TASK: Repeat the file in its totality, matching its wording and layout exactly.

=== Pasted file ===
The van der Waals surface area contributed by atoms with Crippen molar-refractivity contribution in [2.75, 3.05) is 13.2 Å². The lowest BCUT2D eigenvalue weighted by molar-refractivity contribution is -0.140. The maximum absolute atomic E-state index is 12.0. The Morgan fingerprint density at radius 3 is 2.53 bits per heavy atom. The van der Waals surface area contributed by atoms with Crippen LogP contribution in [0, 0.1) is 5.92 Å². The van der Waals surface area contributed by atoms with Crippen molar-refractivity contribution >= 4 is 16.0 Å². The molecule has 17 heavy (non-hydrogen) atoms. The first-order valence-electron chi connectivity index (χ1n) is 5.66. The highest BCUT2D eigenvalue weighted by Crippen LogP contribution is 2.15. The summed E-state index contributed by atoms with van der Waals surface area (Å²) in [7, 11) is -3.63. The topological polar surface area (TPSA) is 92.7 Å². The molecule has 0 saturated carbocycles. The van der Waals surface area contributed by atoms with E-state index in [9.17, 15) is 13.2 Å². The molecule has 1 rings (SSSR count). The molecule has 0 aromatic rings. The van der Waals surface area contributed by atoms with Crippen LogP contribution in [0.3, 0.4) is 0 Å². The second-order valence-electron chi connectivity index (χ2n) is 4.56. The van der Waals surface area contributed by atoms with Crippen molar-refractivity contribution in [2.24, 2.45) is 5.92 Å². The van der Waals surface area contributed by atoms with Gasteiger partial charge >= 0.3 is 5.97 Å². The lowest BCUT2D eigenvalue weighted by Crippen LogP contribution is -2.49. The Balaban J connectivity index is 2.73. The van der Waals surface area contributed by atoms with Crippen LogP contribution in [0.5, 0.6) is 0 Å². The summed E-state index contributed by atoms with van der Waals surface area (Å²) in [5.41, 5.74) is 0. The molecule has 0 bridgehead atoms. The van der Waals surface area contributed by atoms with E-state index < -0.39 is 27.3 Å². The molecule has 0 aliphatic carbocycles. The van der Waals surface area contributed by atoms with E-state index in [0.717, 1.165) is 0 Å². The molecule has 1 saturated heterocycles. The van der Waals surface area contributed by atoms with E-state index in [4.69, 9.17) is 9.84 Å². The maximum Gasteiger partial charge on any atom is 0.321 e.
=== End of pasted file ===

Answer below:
The van der Waals surface area contributed by atoms with Crippen molar-refractivity contribution in [2.75, 3.05) is 13.2 Å². The lowest BCUT2D eigenvalue weighted by molar-refractivity contribution is -0.140. The maximum absolute atomic E-state index is 12.0. The Morgan fingerprint density at radius 3 is 2.53 bits per heavy atom. The van der Waals surface area contributed by atoms with Crippen LogP contribution in [0, 0.1) is 5.92 Å². The van der Waals surface area contributed by atoms with Crippen molar-refractivity contribution >= 4 is 16.0 Å². The molecule has 17 heavy (non-hydrogen) atoms. The first-order valence-electron chi connectivity index (χ1n) is 5.66. The highest BCUT2D eigenvalue weighted by Crippen LogP contribution is 2.15. The summed E-state index contributed by atoms with van der Waals surface area (Å²) in [7, 11) is -3.63. The topological polar surface area (TPSA) is 92.7 Å². The molecule has 0 saturated carbocycles. The van der Waals surface area contributed by atoms with E-state index in [9.17, 15) is 13.2 Å². The molecule has 1 rings (SSSR count). The molecule has 0 aromatic rings. The van der Waals surface area contributed by atoms with Crippen LogP contribution in [0.3, 0.4) is 0 Å². The second-order valence-electron chi connectivity index (χ2n) is 4.56. The van der Waals surface area contributed by atoms with Crippen molar-refractivity contribution in [2.24, 2.45) is 5.92 Å². The van der Waals surface area contributed by atoms with Gasteiger partial charge >= 0.3 is 5.97 Å². The lowest BCUT2D eigenvalue weighted by Crippen LogP contribution is -2.49. The Balaban J connectivity index is 2.73. The van der Waals surface area contributed by atoms with Crippen LogP contribution in [0.5, 0.6) is 0 Å². The summed E-state index contributed by atoms with van der Waals surface area (Å²) in [5.41, 5.74) is 0. The molecule has 0 bridgehead atoms. The van der Waals surface area contributed by atoms with E-state index < -0.39 is 27.3 Å². The molecule has 0 aliphatic carbocycles. The van der Waals surface area contributed by atoms with E-state index in [0.717, 1.165) is 0 Å². The molecule has 1 saturated heterocycles. The van der Waals surface area contributed by atoms with E-state index in [4.69, 9.17) is 9.84 Å². The maximum Gasteiger partial charge on any atom is 0.321 e.